Fiber Sources – Dos and Don’ts

October 15, 2012 Comments Off
Fiber Sources – Dos and Don’ts

Fiber also known as ‘roughage’ is really a carbohydrate found in plants. It plays a very important role in our diet because it keeps the digestive system functioning properly. Fiber is responsible for clearing the waste and toxins from our body. If waste and toxins stay in the intestine or bowel for too long, they lead to the build-up of several diseases. According to the author of The F-Factor diet, Tanya Zuckerbrot, fiber is a miracle carb.

For a healthy diet, you need to at least consume 18g of fiber every day. However, nutritionists recommend consuming 30 to 35g of fiber daily. Most individuals don’t know the right source of fiber from the wrong one. Today we will talk about good and bad fiber:

Original Fiber One Cereal vs. Granola
Nutritionists stress that breakfast is the best time to eat fiber. You will consume around 60% of your recommended fiber intake if you consume half a cup of Original Fiber One. This is the best breakfast because it contains 14 grams of fiber and only 60 calories. On the other hand, Granola is packed with sugar, nuts and other calorie-filled ingredients. A half-cup of Granola contains only 3 grams of fiber.

Raspberries vs. Canned peaches
One cup of raspberries contains 8 grams of roughage. In fact, all fruits like apples, strawberries, kiwis, tangerines, blueberries and blackberries are good for your body. Canned fruits like peaches are not good because when they are skinned, they lose most of their natural fiber.  In fact, only half a cup of canned peaches has 1 gram of fiber, 23g of sugar and 100 calories. Now you know why you should avoid consuming it.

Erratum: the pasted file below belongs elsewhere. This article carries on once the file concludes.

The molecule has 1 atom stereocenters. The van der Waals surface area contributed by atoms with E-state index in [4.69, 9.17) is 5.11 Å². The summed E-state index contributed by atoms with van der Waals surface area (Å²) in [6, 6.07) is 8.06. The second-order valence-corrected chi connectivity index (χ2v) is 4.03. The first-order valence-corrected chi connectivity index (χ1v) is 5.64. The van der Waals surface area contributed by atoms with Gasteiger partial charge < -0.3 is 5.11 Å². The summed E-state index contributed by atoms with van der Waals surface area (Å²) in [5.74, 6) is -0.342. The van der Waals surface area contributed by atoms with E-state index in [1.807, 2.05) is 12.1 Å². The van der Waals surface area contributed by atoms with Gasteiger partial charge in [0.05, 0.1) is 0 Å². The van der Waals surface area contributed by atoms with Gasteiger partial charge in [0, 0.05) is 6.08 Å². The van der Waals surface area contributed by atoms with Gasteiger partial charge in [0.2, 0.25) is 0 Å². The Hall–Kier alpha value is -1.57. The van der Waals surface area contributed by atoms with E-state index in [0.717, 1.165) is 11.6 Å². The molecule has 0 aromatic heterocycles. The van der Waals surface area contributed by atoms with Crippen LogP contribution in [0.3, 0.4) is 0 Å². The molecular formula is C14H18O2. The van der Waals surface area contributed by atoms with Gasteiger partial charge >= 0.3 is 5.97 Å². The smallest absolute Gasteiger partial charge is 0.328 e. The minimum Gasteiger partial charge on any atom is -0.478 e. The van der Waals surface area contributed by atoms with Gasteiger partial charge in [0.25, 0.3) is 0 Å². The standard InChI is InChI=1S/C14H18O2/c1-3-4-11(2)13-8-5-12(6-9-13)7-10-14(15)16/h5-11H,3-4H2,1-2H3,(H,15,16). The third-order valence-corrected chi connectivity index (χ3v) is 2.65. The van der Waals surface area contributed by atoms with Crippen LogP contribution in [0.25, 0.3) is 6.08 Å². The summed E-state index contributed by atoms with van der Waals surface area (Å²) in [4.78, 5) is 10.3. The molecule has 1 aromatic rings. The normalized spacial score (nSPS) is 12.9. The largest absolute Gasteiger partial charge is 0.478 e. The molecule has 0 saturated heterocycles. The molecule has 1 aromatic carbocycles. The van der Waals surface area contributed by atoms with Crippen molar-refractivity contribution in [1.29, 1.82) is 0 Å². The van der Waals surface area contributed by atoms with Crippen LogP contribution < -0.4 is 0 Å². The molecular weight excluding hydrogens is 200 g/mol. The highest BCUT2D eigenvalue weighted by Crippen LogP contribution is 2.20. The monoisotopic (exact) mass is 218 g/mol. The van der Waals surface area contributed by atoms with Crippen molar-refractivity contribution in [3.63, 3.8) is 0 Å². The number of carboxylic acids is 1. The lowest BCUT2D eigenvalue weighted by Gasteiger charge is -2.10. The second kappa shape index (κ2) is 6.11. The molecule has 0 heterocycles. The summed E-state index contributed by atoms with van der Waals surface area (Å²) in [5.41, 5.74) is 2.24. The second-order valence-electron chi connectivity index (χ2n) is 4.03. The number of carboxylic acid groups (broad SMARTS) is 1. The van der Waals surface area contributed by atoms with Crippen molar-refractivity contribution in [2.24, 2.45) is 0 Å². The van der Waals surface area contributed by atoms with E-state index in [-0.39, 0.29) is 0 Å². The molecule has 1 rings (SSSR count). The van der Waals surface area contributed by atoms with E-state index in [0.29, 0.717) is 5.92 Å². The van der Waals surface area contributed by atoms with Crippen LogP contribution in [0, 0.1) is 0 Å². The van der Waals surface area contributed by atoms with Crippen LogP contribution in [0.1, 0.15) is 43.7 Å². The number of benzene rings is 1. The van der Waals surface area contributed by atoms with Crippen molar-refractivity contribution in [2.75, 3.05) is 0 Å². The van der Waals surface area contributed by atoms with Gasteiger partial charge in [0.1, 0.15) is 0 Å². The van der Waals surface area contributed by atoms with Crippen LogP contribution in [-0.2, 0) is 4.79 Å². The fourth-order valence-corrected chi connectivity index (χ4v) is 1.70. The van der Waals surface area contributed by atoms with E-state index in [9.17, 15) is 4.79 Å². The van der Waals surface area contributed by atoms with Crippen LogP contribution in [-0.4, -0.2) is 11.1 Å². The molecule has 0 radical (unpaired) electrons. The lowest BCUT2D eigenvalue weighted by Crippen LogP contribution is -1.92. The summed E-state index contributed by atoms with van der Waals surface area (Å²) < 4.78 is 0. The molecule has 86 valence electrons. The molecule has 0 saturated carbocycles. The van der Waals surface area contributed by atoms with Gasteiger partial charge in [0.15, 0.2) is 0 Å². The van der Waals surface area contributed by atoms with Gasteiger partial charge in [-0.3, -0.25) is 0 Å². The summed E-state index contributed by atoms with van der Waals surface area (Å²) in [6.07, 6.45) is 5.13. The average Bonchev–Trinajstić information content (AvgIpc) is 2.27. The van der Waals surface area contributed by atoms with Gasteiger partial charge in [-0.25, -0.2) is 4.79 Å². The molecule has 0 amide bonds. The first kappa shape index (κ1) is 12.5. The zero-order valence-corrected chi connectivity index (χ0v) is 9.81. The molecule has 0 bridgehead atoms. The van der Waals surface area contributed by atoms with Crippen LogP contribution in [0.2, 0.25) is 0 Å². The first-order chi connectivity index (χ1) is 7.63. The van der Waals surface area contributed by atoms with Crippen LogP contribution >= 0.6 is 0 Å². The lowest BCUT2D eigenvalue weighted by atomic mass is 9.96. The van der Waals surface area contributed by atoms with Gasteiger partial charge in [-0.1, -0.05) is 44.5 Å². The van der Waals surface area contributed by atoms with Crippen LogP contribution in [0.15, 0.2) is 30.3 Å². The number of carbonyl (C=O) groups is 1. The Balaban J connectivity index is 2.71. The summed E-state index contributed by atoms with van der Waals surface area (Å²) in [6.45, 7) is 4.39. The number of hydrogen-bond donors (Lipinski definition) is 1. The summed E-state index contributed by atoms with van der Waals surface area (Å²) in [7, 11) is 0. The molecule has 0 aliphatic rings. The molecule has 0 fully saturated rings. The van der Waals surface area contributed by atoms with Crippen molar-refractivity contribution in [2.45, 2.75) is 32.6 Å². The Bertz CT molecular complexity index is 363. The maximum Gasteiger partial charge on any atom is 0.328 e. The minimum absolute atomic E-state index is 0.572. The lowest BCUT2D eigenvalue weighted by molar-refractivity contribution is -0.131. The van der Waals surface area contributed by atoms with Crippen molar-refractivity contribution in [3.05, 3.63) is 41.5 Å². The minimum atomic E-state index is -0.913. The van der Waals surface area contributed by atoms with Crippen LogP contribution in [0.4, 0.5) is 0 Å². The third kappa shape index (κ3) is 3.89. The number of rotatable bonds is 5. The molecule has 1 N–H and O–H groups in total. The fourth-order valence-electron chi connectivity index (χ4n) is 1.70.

Lentils vs. Baked Beans
According to Zuckerbrot, half a cup of lentils contain 8 grams of fiber. Another benefit of consuming lentils is that they hardly contain any calories. It is just the opposite with baked beans. Normal beans are filled with fiber but beans soaked in salt, brown sugar and honey are totally different. Baked beans have 14 grams of sugar, 540 mg of sodium and only 6 grams of fiber.

Artichokes vs. Vegetable Chips
According to nutrition experts, artichoke is the best vegetable for fiber. You will consume 10.3 grams of fiber, if you eat a medium-sized artichoke. This way, you will easily consume 41% of your daily dose of fiber. All vegetables have a lot of roughage but don’t contain that much calories. However, vegetable chips don’t have any benefit of raw or cooked vegetables.   You will find only 2 grams of fiber in a 140 calorie serving of vegetable chips.

Fiber-Rich Baked Goodies vs. Processed Brown Bread
Use whole-wheat flour to make all your baked goodies. Add oats and you will gain fiber rich food. Avoid processed brown bread because it is not a good source of fiber. Many manufacturers use brown coloring to fool customers. Ask for bread that is labeled “whole grain” instead. It contains up to 5 grams of fiber per serving.

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